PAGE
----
Tuesday, March 28, 2017

Two Thirds of Russians Hold Putin Responsible for Corruption

Paul Goble

            Staunton, March 28 – Like all political leaders, Vladimir Putin likes to take credit for everything positive that happens and to shift responsibility to others when things go wrong – and is extremely upset when he is put in a position where things are not going well but where he has few good options to transform the situation.

            That is the situation he finds himself in now.  According to a new Levada Center poll 67 percent of Russians – that is two out three – hold the Kremlin leader responsible for the high level of corruption in the Russian Federation (znak.com/2017-03-28/sociologiya_67_rossiyan_schitayut_chto_putin_neset_otvetstvennost_za_korrupciyu_v_strane).

            But as a lead article in Nezavisimaya gazeta today points out, Putin has few good options, especially in the wake of Sunday’s demonstrations which significantly raised the salience of corruption as a political issue in Russia and which require some political response (ng.ru/editorial/2017-03-28/2_6959_red.html).

            Sunday’s demonstrations have created a new situation, the paper says; and that means there will be winners and losers as a result. Aleksey Navalny may be one of the winners, as may some in the corridors of power who oppose the current course and the population as a whole that has shown it is willing to protest and thus force the powers that be to respond.

            But even if he is not a loser from the protests and the increasing focus on the problem of corruption, what has happened may put Putin in “an uncomfortable position.” On the one hand, they showed that people and especially the young aren’t afraid to go into the streets to protest what they don’t like.

            And on the other, they challenge the Kremlin to respond. What might it do? Nezavisimaya gazeta asks. It “could tighten the screws and strengthen the apparatus of suppression, but in Russian society, the screws are already very tight and the repressive apparatus quite strong.”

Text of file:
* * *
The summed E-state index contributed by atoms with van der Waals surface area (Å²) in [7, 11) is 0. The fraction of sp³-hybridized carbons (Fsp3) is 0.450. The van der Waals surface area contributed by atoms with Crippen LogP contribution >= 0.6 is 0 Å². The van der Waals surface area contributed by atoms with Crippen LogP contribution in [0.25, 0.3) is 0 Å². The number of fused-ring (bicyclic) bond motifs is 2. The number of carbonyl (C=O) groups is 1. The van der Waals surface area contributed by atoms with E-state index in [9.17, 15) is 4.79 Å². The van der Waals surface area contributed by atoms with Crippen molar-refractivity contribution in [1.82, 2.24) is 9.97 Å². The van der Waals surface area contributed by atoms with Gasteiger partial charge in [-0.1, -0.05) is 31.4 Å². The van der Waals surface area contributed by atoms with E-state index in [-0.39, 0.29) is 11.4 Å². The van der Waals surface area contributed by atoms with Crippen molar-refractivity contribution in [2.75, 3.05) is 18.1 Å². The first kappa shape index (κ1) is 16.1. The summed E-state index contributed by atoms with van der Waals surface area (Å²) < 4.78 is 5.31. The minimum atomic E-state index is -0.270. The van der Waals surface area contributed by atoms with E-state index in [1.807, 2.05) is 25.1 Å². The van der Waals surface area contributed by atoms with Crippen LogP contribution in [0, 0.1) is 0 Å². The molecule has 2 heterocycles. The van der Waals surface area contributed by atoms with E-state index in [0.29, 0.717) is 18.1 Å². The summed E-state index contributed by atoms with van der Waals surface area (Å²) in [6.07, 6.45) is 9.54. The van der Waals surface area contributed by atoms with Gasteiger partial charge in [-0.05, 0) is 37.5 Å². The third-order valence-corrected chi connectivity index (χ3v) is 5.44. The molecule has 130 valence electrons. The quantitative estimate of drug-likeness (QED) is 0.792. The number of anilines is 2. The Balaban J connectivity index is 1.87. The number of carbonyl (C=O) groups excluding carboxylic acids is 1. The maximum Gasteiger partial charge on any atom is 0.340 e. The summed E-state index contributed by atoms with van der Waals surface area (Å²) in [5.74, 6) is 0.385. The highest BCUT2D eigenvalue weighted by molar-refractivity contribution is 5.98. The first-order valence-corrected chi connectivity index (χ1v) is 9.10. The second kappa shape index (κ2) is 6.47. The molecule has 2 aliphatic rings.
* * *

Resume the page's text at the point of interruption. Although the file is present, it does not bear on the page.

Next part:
Some might think that Putin could “sacrifice” Prime Minister Dmitry Medvedev. But Putin “doesn’t like to act under pressure,” and he retains the loyalty of those around him by showing repeatedly that he “doesn’t give up his own,” unless there is some immediate personal cause.

            “Medvedev is under [Putin’s] protection, and if the president removes him, this could provoke a genuine collapse of trust within the elite: no one would feel himself defended and it is possible there could begin searches for a new configuration and even a new center” of power within the elite, the paper says.

            “In other words, the meetings leave Putin in a situation when for him there is no good decision. In any case, no obvious one.”  But the paper is wrong about that: In the past when Putin has faced demonstrations at home, he has responded to launching aggression abroad, just as he did against Ukraine in 2014 after the 2011-2012 protests in Russian cities.

            Indeed, given Putin’s demonstrated proclivities, a new round of aggression is perhaps the means he is most likely to choose to try to escape what might seem to many an “uncomfortable” situation. 

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